"Lisbeth Salander is one of the most original characters in a thriller to come along in a while." --The New York Times Stieg Larsson's trilogy that began with The Girl with the Dragon Tattoo has become this generation's international bestselling phenomenon. Disgraced crusading journalist Mikael Blomkvist has no idea of the levels of conspiracy he will uncover when is enlisted to investigate the unsolved disappearance nearly forty years ago of a Swedish industrialist's niece. And when the pierced and tattooed computer savant Lisbeth Salander joins him, together they unearth layers and layers of secrets and scandals that permeate the highest levels of society, from politics to finance to the legal system itself--at the bottom of which lies unimaginable cruelty perpetrated on the weak. In the course of these three shocking, unputdownable thrillers, we encounter one of the most heroic of survivors, as she battles some of the most heartless villains...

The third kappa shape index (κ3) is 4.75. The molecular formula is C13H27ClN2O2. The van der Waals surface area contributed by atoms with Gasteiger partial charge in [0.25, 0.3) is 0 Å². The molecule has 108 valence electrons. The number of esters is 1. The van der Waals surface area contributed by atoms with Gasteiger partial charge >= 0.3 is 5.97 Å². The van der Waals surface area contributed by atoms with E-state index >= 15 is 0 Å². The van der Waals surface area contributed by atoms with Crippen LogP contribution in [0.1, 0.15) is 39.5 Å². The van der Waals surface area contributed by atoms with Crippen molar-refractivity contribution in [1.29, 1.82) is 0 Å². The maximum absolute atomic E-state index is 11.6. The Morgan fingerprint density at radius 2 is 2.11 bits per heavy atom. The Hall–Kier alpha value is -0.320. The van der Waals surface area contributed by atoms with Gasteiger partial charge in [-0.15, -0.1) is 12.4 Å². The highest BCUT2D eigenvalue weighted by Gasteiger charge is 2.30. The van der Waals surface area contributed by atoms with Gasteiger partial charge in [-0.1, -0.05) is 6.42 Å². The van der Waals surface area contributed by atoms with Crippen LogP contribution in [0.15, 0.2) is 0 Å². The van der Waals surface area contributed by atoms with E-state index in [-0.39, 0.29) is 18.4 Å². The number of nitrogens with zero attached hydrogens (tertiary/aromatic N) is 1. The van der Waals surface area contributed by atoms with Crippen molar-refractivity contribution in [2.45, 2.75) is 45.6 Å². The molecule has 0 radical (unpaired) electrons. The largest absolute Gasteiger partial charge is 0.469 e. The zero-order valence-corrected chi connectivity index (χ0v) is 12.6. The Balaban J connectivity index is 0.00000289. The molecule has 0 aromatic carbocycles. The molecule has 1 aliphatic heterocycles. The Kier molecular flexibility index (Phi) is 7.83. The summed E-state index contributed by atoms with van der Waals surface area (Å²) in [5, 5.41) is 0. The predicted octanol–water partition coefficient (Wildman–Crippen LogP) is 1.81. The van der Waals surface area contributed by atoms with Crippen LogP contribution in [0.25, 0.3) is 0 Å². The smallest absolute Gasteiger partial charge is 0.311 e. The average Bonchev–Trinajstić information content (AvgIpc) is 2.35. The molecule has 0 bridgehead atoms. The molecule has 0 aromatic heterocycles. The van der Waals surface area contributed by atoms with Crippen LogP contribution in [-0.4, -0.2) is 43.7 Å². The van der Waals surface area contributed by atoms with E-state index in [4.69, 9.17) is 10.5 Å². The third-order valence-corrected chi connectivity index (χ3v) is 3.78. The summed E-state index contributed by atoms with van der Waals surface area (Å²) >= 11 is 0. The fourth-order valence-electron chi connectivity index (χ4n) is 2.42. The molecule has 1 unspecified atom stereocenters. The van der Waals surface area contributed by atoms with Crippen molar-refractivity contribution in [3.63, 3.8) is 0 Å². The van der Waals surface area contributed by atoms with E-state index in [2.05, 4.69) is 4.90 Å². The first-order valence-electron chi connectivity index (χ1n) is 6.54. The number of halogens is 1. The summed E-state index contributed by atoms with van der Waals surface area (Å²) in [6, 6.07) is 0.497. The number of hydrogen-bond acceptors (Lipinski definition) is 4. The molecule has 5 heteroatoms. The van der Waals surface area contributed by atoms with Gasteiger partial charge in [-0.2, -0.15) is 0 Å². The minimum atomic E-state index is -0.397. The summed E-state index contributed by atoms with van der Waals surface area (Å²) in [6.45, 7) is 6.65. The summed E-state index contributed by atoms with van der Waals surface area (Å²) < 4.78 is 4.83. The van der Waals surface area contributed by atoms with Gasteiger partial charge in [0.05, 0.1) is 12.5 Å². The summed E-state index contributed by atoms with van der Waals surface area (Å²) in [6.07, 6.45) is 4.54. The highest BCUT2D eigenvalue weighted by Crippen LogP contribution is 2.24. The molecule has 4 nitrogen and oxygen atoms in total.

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Classificació Decimal de Dewey (DDC)813 — Literature English (North America) American fiction
LCC (Clas. Bibl. Congrés EUA)
Fes-te Autor del LibraryThing.
And then I was hooked by the character of Lisbeth. I had to know what she would do next and so I had to read the next two books (just reading the second one isn't an option).
The complex story Larsson has spun of personal drama and international intrigue kept me reading. ( )